After the fire I noticed a couple heads get greyer as the days rolled over. I had a one of those rare conversations with my co-worker, speaking honestly about the way we feel. A couple times during the shift I wondered to myself if I am doing this all wrong, shortly after I saw a butterfly on the TV. I did a sleep-in shift and woke up earlier than usual so I didn’t get to have breakfast. My co-worker made me a sandwich with fried egg and grilled cherry vine tomatoes and lettuce and avocado, it was so good. There is no feeling in the world like a meal made with love. Things about my workplace that I usually can’t stand look so lovely to me today, crazy how people are most beautiful to you just before they slip through your fingers.

 

Meeting Jessie Reyez

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26.07.17

It is 12.48pm and I am at home nestled beneath my cotton blanket, school is out for summer. I have long lusted days like this; home alone drinking tea next to my honeysuckle and cedar scented candle, hot water bottle pressed against my stomach. Work dates for my summer role are yet to be confirmed so I am enjoying my time off.

Yesterday was so much more than I expected. I had my driving lesson in the morning and I am surely improving. I went to the library straight after to write, read, work. I met with Christian, the poet in residence at my school, we spoke poetry and art and teaching. When he read my poem I saw his eyes change, he told me to read it at a poetry night. I am shy, but I accepted the offer.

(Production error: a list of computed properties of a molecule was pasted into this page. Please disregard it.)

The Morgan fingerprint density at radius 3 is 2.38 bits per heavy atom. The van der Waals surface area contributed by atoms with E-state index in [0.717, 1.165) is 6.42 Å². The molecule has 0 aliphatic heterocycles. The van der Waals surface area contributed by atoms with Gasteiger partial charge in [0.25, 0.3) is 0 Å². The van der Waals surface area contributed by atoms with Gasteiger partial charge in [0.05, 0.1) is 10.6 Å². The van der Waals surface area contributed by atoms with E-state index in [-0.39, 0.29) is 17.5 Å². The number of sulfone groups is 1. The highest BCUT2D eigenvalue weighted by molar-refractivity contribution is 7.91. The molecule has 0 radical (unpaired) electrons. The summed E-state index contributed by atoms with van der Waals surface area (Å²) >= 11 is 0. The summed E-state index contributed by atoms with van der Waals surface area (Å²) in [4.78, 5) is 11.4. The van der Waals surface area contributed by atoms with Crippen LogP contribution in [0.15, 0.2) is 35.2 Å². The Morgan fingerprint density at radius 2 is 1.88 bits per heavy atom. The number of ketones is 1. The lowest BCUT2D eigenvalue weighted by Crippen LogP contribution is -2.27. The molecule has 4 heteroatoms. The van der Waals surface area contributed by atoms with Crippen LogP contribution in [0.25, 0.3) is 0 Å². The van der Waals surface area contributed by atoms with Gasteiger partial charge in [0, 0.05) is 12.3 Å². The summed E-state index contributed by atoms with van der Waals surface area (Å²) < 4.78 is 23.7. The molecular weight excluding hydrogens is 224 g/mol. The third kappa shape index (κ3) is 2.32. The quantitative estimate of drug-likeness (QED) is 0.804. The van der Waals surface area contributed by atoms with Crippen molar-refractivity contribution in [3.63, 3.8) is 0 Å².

I am still unearthing Fire and Joy. As I sit here musing on Nirrimi’s words, I can’t understand why creative subjects are squeezed out of schools when there is such an acute connection between art and the overcoming of sadness, anxiety, depression. Or why parents push imaginative children away from their dreams, I have seen so many talented children loved all the way into dead ends. Photography, drawing, rap; when a child has a means to make sense of the world, they will surely fly.